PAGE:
As a Hadoop Admin it’s our responsibility to perform Hadoop Cluster Maintenance frequently.
Let’s see what we can do to keep our big elephant happy! ;)
1. FileSystem Checks
We should check health of HDFS periodically by running fsck command
sudo -u hdfs hadoop fsck /
This command contacts the Namenode and checks each file recursively which comes under the provided path.
Below is the sample output of fsck command
sudo -u hdfs hadoop fsck /
FSCK started by hdfs (auth:SIMPLE) from /10.0.2.15 for path / at Wed Apr 06 18:47:37 UTC 2016
Total size: 1842803118 B
Total dirs: 4612
Total files: 11123
Total symlinks: 0 (Files currently being written: 4)
Total blocks (validated): 11109 (avg. block size 165883 B) (Total open file blocks (not validated): 1)
Minimally replicated blocks: 11109 (100.0 %)
Over-replicated blocks: 0 (0.0 %)
Under-replicated blocks: 11109 (100.0 %)
Mis-replicated blocks: 0 (0.0 %)
Default replication factor: 3
Average block replication: 1.0
Corrupt blocks: 0
Missing replicas: 22232 (66.680664 %)
Number of data-nodes: 1
Number of racks: 1
FSCK ended at Wed Apr 06 18:46:54 UTC 2016 in 1126 milliseconds
The filesystem under path '/' is HEALTHY
We can schedule a weekly cron job on edge node which will run fsck and send the output via email to Hadoop Admin.
2. HDFS Balancer utility
Over the period of time data becomes un-balanced across all the Datanodes in the cluster, this could be because of maintenance activity on specific Datanode, power failure, hardware failures, kernel panic, unexpected reboots etc. In this case because of data locality, Datanodes which are having more data will get churned and ultimately un-balanced cluster can directly affect your MapReduce job performance.
It’s a bad idea to stop single or multiple Datanode daemons or shutdown them gracefully though HDFS is fault tolerant. Better solution is to add ip address of Datanode machine that we need to remove from cluster to exclude file which is maintained by dfs.hosts.exclude property and run below command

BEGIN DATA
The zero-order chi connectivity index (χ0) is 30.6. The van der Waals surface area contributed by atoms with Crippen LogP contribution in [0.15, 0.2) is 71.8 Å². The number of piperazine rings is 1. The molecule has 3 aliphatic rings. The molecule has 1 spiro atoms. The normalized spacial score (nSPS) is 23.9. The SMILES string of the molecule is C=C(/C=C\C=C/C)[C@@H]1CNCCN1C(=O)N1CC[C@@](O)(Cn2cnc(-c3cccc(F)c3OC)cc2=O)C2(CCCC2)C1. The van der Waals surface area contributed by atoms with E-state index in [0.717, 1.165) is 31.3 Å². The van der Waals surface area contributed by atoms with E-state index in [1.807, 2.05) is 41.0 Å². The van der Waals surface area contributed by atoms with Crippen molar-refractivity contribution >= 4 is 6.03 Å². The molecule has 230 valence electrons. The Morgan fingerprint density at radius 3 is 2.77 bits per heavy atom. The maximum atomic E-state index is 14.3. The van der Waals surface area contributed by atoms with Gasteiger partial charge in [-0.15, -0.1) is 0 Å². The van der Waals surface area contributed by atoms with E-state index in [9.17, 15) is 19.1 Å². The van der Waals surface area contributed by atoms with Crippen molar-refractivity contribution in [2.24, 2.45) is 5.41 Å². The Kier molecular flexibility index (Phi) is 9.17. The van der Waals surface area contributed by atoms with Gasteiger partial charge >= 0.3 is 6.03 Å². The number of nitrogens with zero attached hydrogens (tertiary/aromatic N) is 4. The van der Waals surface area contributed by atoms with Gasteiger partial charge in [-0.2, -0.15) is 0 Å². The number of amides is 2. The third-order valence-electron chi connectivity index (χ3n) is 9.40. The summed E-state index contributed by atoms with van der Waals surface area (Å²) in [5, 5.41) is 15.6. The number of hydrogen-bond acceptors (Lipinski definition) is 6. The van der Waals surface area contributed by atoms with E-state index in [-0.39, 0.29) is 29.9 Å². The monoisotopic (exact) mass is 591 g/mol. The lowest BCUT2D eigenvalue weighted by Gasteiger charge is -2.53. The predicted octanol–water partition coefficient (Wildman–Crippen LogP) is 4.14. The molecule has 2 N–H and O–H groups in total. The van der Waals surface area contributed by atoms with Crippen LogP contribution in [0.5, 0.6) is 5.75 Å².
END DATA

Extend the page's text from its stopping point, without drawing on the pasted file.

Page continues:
sudo -u hdfs hdfs dfsadmin -refreshNodes
After this, Namenode will start replicating all the blocks to other existing Datanodes in the cluster, once decommission process is complete then it’s safe to shutdown Datanode daemon. You can track progress of decommission process on NN Web UI.
4.1 For YARN:
Add ip address of node manager machine to the file maintained by yarn.resourcemanager.nodes.exclude-path property and run below command.
sudo -u yarn yarn rmadmin -refreshNodes
5. Datanode Volume Failures
Namenode WebUI shows information about Datanode volume failures, we should check this information periodically or set some kind of automated monitoring system using Nagios or Ambari Metrics if you are using Hortonworks Hadoop Distribution or JMX monitoring (http://<namenode-host>:50070/jmx) etc. Multiple disk failures on single Datanode could cause shutdown of Datanode daemon. ( Please check dfs.datanode.failed.volumes.tolerated property and set it accordingly in hdfs-site.xml )
6. Database Backups
If we you have multiple Hadoop ecosystem components installed then you should schedule a backup script to take database dumps.
1. Hive metastore database
3. Ambari DB
4. Ranger DB
Create a simple shell script to have backup commands and schedule it on a weekend, add a logic to send an email once backups are done.
7. HDFS Metadata backup
fsimage has metadata about your Hadoop file system and if for some reason it gets corrupted then your cluster is un-usable, it’s very important to keep periodic backups of filesystem fsimage.
You can schedule a shell script which will have below command to take backup of fsimage
hdfs dfsadmin -fetchImage fsimage.backup.ddmmyyyy
8. Purging older log files
In production clusters, if we don’t clean older Hadoop log files then it can eat your entire disk and daemons could crash because of “no space left on device” error. Always get older log files cleaned via cleanup script!
Please comment if you have any feedback/questions/suggestions. Happy Hadooping!! :-)